By: Robert Davis

Discovery Channel’s newest series, “Master of Arms,” tackles the perception that guns are merely weapons of war by showcasing the artistry and history of firearms craftsmanship.

“I think it is that combination of the practical application and the history. A lot of people think history is boring, but watching it come alive might inspire people to learn more about a specific time period, or maybe even learn the craft,” Ashley Hlebinsky, a judge and one of the nation’s leading firearms historians, told Fox News in an interview.

The show pits three contestants against one another in two historical challenges, in which each is required to recreate a time-specific weapon. Those weapons can include a wide range of items – from American Revolution muskets to blades used by the Vikings.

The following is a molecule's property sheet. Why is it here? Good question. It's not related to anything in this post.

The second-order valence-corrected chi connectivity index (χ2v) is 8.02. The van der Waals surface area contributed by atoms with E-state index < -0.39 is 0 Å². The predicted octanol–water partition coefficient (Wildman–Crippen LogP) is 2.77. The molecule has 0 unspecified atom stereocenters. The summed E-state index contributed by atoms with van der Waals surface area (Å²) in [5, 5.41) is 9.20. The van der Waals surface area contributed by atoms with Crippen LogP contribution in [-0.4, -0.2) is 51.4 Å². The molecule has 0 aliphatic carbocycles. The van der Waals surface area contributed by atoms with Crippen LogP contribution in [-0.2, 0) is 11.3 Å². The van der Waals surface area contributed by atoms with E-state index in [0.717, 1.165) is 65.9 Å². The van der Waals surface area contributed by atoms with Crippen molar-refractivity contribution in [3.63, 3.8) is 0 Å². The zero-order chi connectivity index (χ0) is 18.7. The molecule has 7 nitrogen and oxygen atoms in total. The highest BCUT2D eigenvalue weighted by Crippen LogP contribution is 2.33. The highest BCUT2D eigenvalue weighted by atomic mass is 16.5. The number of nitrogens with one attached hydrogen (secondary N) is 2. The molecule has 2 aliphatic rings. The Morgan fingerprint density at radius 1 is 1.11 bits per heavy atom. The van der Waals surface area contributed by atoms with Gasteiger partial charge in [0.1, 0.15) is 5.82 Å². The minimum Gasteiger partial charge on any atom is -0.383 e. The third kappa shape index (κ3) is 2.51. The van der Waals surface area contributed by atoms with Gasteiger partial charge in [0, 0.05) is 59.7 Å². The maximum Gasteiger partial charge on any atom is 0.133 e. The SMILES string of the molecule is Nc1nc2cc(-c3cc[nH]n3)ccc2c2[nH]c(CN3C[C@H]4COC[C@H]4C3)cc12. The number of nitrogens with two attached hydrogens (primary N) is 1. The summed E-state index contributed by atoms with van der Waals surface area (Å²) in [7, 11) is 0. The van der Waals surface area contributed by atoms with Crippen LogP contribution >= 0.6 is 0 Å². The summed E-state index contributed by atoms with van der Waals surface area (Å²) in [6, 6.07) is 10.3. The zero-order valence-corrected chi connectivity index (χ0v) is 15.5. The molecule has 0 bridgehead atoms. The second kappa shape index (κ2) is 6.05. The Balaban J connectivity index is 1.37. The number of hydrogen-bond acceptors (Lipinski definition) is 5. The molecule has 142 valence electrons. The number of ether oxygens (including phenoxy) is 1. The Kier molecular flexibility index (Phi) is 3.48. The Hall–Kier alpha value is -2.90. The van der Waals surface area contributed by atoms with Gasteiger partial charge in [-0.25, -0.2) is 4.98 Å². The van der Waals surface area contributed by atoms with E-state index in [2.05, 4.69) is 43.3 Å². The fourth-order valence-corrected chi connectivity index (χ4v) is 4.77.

Nicholas Irving, a former Army Special Operations sniper, then judges the weapons based on their durability in the field, velocity, and accuracy.

“If anything, I would hope to see that the people who aren’t super excited about firearms are going to see the artistry and the craftsmanship that goes into this,” Zeke Stout, one of the judges and the vice president of Sonoran Desert Institute, a firearms technology company, told Fox News.

“Master of Arms” debuted on November 2, and several audience members took to social media to support Discovery’s decision to air it.

“This show is more than simply a blade and a cash prize at the end. It’s about the history of weapons and the craftsmen that carry the honored torch into this generation. We are a small community in a modern culture that would rather see us fade out of existence,” one commenter wrote on Facebook.

Robert Davis is a general assignment reporter for Gunpowder Magazine. You can contact him with tips or comments at